The findings, presented at the 2010 National STD Prevention Conference, indicate that herpes remains one of the most common sexually transmitted diseases (STDs) in the United States.

The new estimate, for 2005-2008, comes from CDC’s National Health and Nutrition Examination Survey (NHANES), a nationally representative survey of the U.S. household population that assesses a broad range of health issues.

The findings suggest relatively stable HSV-2 prevalence since CDC’s last national estimate (17 percent for 1999-2004), because the slight decline in prevalence between the two time periods is not statistically significant.

The study finds that women and blacks were most likely to be infected.  HSV-2 prevalence was nearly twice as high among women (20.9 percent) than men (11.5 percent), and was more than three times higher among blacks (39.2 percent) than whites (12.3 percent).  The most affected group was black women, with a prevalence rate of 48 percent.

As with other STDs, biological factors may make women more susceptible to HSV-2 infection. Additionally, racial disparities in HSV-2 infection are likely perpetuated because of the higher prevalence of infection within African-American communities, placing African-Americans at greater risk of being exposed to herpes with any given sexual encounter.

“This study serves as a stark reminder that herpes remains a common and serious health threat in the United States.  Everyone should be aware of the symptoms, risk factors, and steps that can be taken to prevent the spread of this lifelong and incurable infection,” said Kevin Fenton, M.D., director of CDC’s National Center for HIV/AIDS, Viral Hepatitis, STD, and TB Prevention.  “We are particularly concerned about persistent high rates of herpes among African-Americans, which is likely contributing to disproportionate rates of HIV in the black community.”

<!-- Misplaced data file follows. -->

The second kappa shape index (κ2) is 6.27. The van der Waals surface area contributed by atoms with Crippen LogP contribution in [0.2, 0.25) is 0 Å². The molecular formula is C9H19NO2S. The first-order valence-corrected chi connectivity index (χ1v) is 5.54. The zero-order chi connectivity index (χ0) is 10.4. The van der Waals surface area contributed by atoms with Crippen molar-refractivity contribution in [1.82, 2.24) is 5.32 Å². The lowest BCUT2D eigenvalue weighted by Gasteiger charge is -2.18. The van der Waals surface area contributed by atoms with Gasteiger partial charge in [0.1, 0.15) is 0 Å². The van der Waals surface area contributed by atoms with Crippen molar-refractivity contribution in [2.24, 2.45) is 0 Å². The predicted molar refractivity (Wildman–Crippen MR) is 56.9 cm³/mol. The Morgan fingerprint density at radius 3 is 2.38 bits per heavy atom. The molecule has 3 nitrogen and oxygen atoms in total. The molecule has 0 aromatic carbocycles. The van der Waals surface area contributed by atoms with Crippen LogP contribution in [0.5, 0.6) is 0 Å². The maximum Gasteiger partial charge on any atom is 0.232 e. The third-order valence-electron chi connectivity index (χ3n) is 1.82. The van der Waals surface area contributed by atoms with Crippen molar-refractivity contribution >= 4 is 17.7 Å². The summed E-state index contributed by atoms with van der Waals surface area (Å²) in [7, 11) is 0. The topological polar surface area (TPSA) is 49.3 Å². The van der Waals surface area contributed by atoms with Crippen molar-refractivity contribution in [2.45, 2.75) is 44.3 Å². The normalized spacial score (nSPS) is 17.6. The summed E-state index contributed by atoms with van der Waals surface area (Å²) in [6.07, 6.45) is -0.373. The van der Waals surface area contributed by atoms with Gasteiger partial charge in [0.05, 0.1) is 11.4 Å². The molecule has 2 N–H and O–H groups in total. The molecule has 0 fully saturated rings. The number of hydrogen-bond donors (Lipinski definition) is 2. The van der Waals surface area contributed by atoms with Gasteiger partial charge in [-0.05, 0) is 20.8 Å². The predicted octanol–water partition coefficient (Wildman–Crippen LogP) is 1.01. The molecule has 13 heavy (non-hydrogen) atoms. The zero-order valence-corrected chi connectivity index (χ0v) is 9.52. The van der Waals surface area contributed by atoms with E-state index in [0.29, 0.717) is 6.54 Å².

Research shows that people with herpes are two to three times more likely to acquire HIV, and that herpes can also make HIV-infected individuals more likely to transmit HIV to others.  CDC estimates that over 80 percent of those with HSV-2 are unaware of their infection.  Symptoms may be absent, mild, or mistaken for another condition.  And people with HSV-2 can transmit the virus even when they have no visible sores or other symptoms.

“Many individuals are transmitting herpes to others without even knowing it,” said John M. Douglas, Jr., M.D., director of CDC’s Division of STD Prevention.  “We can’t afford to be complacent about this disease.  It is important that persons with symptoms suggestive of herpes—especially recurrent sores in the genital area—seek clinical care to determine if these symptoms may be due to herpes and might benefit from treatment.”

Combination of Prevention Approaches Needed to Reduce National Herpes Rates